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This Day in History - HISTORY
  • Mass suicide at Jonestown
    On November 18, 1978, Peoples Temple founder Jim Jones leads hundreds of his followers in a mass murder-suicide at their agricultural commune in a remote part of the South American nation of Guyana. Many of Jones’ followers willingly ingested a poison-laced punch while others were forced to do so ...
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  • Wikimedia Commons picture of the day for November 18
    Picture of the day
    Kyoto Station November 2016 -03.jpg
    Kyoto Station is a major railway station and transportation hub in Kyoto, Japan. It has Japan's second-largest station building and is one of the country's largest buildings, incorporating a shopping mall, hotel, movie theater, Isetan department store, and several local government facilities under one 15-story roof. The current station opened in 1997, commemorating Kyoto's 1,200th anniversary. It is 70 meters high and 470 meters from east to west, with a total floor area of 238,000 square meters. Architecturally, it exhibits many characteristics of futurism, with a slightly irregular cubic façade of plate glass over a steel frame. The architect was Hiroshi Hara.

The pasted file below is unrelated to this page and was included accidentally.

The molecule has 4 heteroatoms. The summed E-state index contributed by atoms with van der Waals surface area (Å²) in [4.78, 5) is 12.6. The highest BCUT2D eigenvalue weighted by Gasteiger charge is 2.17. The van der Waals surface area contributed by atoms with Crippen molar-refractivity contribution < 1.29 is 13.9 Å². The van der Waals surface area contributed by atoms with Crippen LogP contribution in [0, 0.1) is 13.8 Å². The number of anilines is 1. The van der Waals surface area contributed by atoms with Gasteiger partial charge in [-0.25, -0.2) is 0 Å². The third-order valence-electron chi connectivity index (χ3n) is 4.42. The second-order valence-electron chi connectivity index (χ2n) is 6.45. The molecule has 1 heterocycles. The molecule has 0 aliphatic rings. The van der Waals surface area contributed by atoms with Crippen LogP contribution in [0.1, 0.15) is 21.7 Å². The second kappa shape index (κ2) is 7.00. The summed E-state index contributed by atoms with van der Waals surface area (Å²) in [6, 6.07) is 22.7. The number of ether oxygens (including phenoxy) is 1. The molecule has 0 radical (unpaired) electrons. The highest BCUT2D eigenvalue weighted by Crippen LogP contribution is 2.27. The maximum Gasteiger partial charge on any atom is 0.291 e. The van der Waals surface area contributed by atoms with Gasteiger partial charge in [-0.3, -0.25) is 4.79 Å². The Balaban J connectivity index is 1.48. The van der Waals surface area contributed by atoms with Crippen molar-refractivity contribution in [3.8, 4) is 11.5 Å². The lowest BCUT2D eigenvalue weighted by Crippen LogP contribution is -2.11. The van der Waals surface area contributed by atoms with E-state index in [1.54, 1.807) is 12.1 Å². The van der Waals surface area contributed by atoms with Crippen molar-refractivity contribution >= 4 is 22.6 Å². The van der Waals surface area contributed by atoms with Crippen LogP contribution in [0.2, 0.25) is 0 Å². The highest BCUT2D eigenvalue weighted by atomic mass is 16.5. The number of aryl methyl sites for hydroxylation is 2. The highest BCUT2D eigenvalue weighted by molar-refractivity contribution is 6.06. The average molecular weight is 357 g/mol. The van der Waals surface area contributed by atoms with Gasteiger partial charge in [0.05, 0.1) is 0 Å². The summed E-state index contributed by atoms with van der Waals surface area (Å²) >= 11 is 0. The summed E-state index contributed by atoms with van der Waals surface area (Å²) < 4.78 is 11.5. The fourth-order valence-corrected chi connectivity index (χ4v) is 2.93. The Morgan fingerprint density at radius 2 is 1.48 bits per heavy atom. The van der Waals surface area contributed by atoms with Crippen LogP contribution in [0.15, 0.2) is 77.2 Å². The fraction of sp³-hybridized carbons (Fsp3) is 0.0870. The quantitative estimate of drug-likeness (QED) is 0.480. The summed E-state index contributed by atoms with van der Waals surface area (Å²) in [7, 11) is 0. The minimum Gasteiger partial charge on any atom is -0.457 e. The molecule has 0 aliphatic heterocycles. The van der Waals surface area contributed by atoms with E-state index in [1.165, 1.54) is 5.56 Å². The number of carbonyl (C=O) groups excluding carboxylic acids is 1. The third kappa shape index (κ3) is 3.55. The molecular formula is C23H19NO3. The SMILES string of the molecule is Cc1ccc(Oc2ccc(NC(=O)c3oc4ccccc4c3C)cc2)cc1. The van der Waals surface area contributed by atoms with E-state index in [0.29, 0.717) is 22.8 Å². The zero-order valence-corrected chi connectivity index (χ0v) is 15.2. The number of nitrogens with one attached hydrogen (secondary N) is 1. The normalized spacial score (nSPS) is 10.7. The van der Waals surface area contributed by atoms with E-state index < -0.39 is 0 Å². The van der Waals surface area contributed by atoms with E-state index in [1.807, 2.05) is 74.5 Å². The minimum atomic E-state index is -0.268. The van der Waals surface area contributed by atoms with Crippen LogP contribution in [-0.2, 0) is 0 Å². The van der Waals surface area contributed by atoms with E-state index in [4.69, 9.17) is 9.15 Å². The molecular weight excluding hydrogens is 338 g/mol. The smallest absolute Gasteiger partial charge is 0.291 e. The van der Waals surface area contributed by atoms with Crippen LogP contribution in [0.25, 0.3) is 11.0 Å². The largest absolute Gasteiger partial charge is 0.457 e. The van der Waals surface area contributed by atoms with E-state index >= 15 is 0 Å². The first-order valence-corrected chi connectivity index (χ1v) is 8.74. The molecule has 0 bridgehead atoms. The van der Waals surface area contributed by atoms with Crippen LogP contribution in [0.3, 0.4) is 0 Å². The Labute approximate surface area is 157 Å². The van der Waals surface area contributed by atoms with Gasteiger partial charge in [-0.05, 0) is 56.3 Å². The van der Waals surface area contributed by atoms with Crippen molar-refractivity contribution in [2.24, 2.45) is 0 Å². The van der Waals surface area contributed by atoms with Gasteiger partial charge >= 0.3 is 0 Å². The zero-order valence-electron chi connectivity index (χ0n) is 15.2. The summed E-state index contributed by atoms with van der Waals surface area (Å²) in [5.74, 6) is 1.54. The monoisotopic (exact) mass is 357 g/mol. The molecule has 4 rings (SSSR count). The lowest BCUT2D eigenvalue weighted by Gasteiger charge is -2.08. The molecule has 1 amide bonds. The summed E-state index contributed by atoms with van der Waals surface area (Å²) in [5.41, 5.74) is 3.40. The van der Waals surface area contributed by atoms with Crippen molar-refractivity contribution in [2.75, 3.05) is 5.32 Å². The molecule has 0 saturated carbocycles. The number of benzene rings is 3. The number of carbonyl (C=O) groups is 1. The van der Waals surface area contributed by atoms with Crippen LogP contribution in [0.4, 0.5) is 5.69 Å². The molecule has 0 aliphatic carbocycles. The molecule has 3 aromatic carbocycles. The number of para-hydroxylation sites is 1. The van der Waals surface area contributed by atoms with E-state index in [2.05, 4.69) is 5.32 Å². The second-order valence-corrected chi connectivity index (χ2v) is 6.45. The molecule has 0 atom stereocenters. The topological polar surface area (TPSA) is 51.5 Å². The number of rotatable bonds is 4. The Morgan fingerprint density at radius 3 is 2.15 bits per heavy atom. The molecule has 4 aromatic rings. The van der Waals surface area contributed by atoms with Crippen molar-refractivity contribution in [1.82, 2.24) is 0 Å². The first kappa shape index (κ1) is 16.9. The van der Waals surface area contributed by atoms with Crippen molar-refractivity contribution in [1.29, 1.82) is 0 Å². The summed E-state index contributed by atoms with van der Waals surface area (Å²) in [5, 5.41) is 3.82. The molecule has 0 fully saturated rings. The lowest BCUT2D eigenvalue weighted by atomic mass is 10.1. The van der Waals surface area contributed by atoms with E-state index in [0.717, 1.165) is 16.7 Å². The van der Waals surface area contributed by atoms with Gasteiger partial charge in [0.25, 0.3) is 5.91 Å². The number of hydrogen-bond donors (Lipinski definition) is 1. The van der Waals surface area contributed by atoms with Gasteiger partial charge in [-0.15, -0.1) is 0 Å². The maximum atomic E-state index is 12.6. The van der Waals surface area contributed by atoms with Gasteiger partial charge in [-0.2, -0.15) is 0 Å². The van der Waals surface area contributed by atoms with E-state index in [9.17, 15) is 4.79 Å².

APOD
Today I Found Out
Merriam-Webster's Word of the Day
  • mot juste

    Merriam-Webster's Word of the Day for November 18, 2019 is:

    mot juste • \moh-ZHEWST\  • noun

    : the exactly right word or phrasing

    Examples:

    "At best, thesauruses are mere rest stops in the search for the mot juste. Your destination is the dictionary." — John McPhee, The New Yorker, 29 Apr. 2013

    "My most potent talisman is the late Ted Hughes' impressive writing lectern … which I bought last year at auction. I used to fish with him, and I imagine he would have been amused to see me stand here at it, looking out over my Perthshire loch, biting a ballpoint and straining for the mot juste." — David Profumo, The Daily Telegraph (London), 8 June 2019

    Did you know?

    English was apparently unable to come up with its own mot juste to refer to a word or phrase that expresses exactly what the writer or speaker is trying to say, and so borrowed the French term instead. The borrowing was still very new when George Paston (the pen name of Emily Morse Symonds) described a character's wordsmithery in her 1899 novel A Writer's Life thusly: "She could launch her sentences into the air, knowing that they would fall upon their feet like cats, her brain was almost painlessly delivered of le mot juste…." As English speakers became more familiar with the term, they increasingly gave it the English article the instead of the French le.




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